So I was rushing down the mountain when a guy starts weaving back and forth on his skis. I patiently wait behind him to find his rhythm, and when I think I’ve got it, I start passing him to the right. That’s when he suddenly decides to stop dead in the middle of the run, and not catching himself right he slowly moves back towards the edge.
I had no chance to avoid him, so I sliced over his skis and fell badly into the snow. I called him an idiot, and he gave me a lecture on “keeping your distance behind fellow skiers.” I didn’t call him any more names, but wondered why he behaved the way he did.
Stopping dead in the middle of a run is a bad idea, no matter what. It’s particularly bad if the run is narrow, if you are slow, and if you are weaving back and forth. He had all of the above and then some, and yet he felt in the right criticizing me for not keeping my distance. I was about to shout out that the mountain was not his alone, and that he had to be a little more respectful of other people and their needs.
Then I remembered the NPR show where a Chinese lady, recently moved back from North America, was telling the listeners that she made her private calling the explanation that Chinese have to be more civic-minded. She claimed that her fellow citizens were too used to spit on the street and otherwise behave in a foul manner, and needed someone to wake them up to the reality that life on the rest of the planet didn’t quite work that way.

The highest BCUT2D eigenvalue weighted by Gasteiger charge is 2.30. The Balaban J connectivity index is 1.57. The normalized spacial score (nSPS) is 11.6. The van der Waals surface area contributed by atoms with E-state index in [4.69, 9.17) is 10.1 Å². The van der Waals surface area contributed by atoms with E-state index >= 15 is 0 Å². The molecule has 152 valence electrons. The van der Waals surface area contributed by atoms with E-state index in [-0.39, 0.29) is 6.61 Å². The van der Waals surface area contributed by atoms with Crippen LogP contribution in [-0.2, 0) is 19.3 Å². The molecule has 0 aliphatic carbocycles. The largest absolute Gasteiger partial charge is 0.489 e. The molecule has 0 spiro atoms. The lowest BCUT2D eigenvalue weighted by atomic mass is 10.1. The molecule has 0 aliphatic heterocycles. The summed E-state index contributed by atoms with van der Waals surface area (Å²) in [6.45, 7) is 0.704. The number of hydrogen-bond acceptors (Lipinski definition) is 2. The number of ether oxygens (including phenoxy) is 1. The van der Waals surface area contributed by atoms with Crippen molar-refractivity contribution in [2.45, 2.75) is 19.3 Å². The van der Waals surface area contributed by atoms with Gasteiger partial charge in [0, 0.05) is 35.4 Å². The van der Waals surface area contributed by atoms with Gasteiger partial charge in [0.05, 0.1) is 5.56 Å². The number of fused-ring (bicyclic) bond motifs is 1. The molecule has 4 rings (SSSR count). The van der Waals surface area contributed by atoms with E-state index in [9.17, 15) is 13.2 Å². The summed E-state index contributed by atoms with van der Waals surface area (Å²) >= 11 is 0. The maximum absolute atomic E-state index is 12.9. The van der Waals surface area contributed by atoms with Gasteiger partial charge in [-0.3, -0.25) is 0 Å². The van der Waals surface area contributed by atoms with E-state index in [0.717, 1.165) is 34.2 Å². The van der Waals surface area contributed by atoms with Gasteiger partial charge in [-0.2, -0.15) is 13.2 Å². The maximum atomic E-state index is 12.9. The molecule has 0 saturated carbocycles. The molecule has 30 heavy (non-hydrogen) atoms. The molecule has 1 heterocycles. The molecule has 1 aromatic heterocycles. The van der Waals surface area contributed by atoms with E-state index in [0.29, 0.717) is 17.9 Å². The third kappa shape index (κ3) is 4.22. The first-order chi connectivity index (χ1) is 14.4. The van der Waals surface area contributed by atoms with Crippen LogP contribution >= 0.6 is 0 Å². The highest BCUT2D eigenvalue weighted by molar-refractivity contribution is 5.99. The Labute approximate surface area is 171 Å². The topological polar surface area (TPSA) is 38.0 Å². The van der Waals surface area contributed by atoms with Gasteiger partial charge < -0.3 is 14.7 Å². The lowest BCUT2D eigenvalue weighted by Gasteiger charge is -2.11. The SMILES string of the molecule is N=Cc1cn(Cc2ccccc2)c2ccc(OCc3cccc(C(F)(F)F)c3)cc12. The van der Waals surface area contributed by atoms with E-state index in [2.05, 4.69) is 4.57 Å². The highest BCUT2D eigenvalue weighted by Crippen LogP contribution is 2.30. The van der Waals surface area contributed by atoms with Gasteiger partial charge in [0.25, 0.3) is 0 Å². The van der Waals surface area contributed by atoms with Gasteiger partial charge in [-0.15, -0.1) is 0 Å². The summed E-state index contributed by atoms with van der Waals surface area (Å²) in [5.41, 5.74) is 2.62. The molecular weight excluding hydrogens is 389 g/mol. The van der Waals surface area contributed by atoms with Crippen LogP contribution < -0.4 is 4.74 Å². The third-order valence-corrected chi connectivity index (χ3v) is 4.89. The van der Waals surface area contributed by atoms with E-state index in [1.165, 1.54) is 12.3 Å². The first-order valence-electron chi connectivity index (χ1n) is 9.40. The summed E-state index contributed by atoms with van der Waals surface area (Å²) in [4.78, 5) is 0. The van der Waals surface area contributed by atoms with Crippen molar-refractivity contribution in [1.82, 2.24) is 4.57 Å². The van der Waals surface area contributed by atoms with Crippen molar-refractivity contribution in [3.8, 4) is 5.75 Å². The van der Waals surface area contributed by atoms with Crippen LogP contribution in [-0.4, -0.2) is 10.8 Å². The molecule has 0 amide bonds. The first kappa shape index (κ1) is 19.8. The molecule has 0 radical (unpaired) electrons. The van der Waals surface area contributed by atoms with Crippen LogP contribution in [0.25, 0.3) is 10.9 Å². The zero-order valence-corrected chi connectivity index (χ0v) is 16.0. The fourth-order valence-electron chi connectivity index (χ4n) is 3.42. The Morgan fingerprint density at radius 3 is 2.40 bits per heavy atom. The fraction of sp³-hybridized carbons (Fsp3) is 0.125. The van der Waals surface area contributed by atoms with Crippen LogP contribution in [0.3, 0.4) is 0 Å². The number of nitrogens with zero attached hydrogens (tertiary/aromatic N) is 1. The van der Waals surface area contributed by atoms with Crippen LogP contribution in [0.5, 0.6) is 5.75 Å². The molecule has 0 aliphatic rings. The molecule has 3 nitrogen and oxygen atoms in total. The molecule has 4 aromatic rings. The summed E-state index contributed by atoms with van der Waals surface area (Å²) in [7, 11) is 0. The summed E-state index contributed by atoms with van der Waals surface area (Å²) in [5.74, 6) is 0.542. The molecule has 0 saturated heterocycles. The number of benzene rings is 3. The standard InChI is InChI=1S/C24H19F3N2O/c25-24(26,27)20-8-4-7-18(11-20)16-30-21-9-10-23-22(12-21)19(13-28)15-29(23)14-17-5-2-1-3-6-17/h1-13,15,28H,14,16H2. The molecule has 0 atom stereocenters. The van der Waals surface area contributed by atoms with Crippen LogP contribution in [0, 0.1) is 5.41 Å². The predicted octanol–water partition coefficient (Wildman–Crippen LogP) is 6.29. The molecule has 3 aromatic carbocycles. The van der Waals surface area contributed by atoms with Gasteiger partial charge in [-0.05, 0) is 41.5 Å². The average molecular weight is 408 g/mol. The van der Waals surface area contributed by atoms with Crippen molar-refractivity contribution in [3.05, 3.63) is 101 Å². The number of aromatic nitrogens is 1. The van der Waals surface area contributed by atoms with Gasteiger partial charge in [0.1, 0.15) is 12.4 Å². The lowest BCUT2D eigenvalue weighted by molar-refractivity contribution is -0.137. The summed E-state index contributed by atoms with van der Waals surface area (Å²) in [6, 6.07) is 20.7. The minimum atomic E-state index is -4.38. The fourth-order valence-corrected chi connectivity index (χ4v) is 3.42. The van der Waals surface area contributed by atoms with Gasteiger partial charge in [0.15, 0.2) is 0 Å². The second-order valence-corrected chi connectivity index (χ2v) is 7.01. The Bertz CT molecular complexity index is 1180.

That, again, triggered a memory of two Chinese swimmers that would jump into the fast lap lane in the swimming pool in Cologne, despite their absolute lack of ability to swim at the others’ speed. All of us would swim in circles, right side back, left side for, and would wait at the end of a lane to make faster ones pass. These two would just jump in on top of anyone else, then proceed to a strange ballet of limbs wildly flailing in the air, and prevent anyone else from going back or fro.
We’d have to wait for 30 minutes, until the duo had had enough, and then we could continue with our laps.
That’s what this guy reminded me of. I haven’t seen his face, I can’t say whether he was Chinese, but that’s what his behavior reminded me of.
What’s up with that? Note that I have met a lot of Chinese people that are absolutely civic-minded and fit in perfectly in the Western world. But some people, you really wonder: what culture brought them up in such an absent-minded way?